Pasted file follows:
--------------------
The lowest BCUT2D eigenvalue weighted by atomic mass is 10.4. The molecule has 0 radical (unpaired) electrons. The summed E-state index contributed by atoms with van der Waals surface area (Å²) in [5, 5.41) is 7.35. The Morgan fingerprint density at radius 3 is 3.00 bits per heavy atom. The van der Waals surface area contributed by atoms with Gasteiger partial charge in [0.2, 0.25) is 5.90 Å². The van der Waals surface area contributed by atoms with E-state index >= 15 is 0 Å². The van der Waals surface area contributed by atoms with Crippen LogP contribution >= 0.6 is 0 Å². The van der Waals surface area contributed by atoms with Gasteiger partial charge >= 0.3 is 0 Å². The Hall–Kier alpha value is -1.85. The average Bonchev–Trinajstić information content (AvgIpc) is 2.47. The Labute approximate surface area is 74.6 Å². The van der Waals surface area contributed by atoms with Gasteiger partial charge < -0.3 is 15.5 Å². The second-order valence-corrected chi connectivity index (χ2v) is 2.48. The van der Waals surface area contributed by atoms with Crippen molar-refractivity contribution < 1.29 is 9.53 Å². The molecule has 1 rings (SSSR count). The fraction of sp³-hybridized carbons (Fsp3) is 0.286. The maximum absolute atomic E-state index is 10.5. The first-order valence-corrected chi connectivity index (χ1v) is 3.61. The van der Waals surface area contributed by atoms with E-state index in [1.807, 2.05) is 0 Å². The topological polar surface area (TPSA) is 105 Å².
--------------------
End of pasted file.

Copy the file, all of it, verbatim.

The lowest BCUT2D eigenvalue weighted by atomic mass is 10.4. The molecule has 0 radical (unpaired) electrons. The summed E-state index contributed by atoms with van der Waals surface area (Å²) in [5, 5.41) is 7.35. The Morgan fingerprint density at radius 3 is 3.00 bits per heavy atom. The van der Waals surface area contributed by atoms with Gasteiger partial charge in [0.2, 0.25) is 5.90 Å². The van der Waals surface area contributed by atoms with E-state index >= 15 is 0 Å². The van der Waals surface area contributed by atoms with Crippen LogP contribution >= 0.6 is 0 Å². The van der Waals surface area contributed by atoms with Gasteiger partial charge >= 0.3 is 0 Å². The Hall–Kier alpha value is -1.85. The average Bonchev–Trinajstić information content (AvgIpc) is 2.47. The Labute approximate surface area is 74.6 Å². The van der Waals surface area contributed by atoms with Gasteiger partial charge < -0.3 is 15.5 Å². The second-order valence-corrected chi connectivity index (χ2v) is 2.48. The van der Waals surface area contributed by atoms with Crippen molar-refractivity contribution < 1.29 is 9.53 Å². The molecule has 1 rings (SSSR count). The fraction of sp³-hybridized carbons (Fsp3) is 0.286. The maximum absolute atomic E-state index is 10.5. The first-order valence-corrected chi connectivity index (χ1v) is 3.61. The van der Waals surface area contributed by atoms with E-state index in [1.807, 2.05) is 0 Å². The topological polar surface area (TPSA) is 105 Å².